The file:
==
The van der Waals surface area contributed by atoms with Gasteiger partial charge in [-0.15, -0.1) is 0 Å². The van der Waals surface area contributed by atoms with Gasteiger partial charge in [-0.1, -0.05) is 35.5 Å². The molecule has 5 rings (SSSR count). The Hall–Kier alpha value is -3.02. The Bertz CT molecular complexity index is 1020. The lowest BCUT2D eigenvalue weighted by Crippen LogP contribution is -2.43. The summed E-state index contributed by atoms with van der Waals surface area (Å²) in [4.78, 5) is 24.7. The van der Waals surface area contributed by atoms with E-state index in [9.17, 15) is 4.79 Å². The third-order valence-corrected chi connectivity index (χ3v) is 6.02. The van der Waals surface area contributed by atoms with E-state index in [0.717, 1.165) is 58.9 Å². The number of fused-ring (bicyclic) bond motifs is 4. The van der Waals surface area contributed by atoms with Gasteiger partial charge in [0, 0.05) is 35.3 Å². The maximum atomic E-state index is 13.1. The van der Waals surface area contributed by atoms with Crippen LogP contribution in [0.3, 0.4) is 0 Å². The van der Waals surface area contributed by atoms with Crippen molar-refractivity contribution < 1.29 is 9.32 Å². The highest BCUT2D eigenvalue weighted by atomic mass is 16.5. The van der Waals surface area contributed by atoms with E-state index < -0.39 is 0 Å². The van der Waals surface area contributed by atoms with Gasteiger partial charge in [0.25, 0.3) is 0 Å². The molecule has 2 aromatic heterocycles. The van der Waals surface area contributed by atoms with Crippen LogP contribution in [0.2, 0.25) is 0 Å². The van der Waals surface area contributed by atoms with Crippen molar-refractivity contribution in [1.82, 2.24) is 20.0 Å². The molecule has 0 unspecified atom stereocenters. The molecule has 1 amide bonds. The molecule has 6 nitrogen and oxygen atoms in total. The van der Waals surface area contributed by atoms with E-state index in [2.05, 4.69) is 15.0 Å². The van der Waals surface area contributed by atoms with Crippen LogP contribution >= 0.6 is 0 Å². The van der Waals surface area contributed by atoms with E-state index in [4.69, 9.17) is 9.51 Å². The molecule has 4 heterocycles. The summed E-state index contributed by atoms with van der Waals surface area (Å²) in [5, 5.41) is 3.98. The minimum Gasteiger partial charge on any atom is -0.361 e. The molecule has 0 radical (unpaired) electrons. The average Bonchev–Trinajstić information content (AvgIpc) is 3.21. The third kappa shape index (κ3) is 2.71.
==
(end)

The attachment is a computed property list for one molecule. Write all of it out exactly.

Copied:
The van der Waals surface area contributed by atoms with Gasteiger partial charge in [-0.15, -0.1) is 0 Å². The van der Waals surface area contributed by atoms with Gasteiger partial charge in [-0.1, -0.05) is 35.5 Å². The molecule has 5 rings (SSSR count). The Hall–Kier alpha value is -3.02. The Bertz CT molecular complexity index is 1020. The lowest BCUT2D eigenvalue weighted by Crippen LogP contribution is -2.43. The summed E-state index contributed by atoms with van der Waals surface area (Å²) in [4.78, 5) is 24.7. The van der Waals surface area contributed by atoms with E-state index in [9.17, 15) is 4.79 Å². The third-order valence-corrected chi connectivity index (χ3v) is 6.02. The van der Waals surface area contributed by atoms with E-state index in [0.717, 1.165) is 58.9 Å². The number of fused-ring (bicyclic) bond motifs is 4. The van der Waals surface area contributed by atoms with Gasteiger partial charge in [0, 0.05) is 35.3 Å². The maximum atomic E-state index is 13.1. The van der Waals surface area contributed by atoms with Crippen LogP contribution in [0.3, 0.4) is 0 Å². The van der Waals surface area contributed by atoms with Crippen molar-refractivity contribution < 1.29 is 9.32 Å². The highest BCUT2D eigenvalue weighted by atomic mass is 16.5. The van der Waals surface area contributed by atoms with E-state index < -0.39 is 0 Å². The van der Waals surface area contributed by atoms with Gasteiger partial charge in [0.25, 0.3) is 0 Å². The molecule has 2 aromatic heterocycles. The van der Waals surface area contributed by atoms with Crippen LogP contribution in [0.2, 0.25) is 0 Å². The van der Waals surface area contributed by atoms with Crippen molar-refractivity contribution in [1.82, 2.24) is 20.0 Å². The molecule has 0 unspecified atom stereocenters. The molecule has 1 amide bonds. The molecule has 6 nitrogen and oxygen atoms in total. The van der Waals surface area contributed by atoms with E-state index in [2.05, 4.69) is 15.0 Å². The van der Waals surface area contributed by atoms with Crippen LogP contribution >= 0.6 is 0 Å². The van der Waals surface area contributed by atoms with E-state index in [4.69, 9.17) is 9.51 Å². The molecule has 4 heterocycles. The summed E-state index contributed by atoms with van der Waals surface area (Å²) in [5, 5.41) is 3.98. The minimum Gasteiger partial charge on any atom is -0.361 e. The molecule has 0 radical (unpaired) electrons. The average Bonchev–Trinajstić information content (AvgIpc) is 3.21. The third kappa shape index (κ3) is 2.71.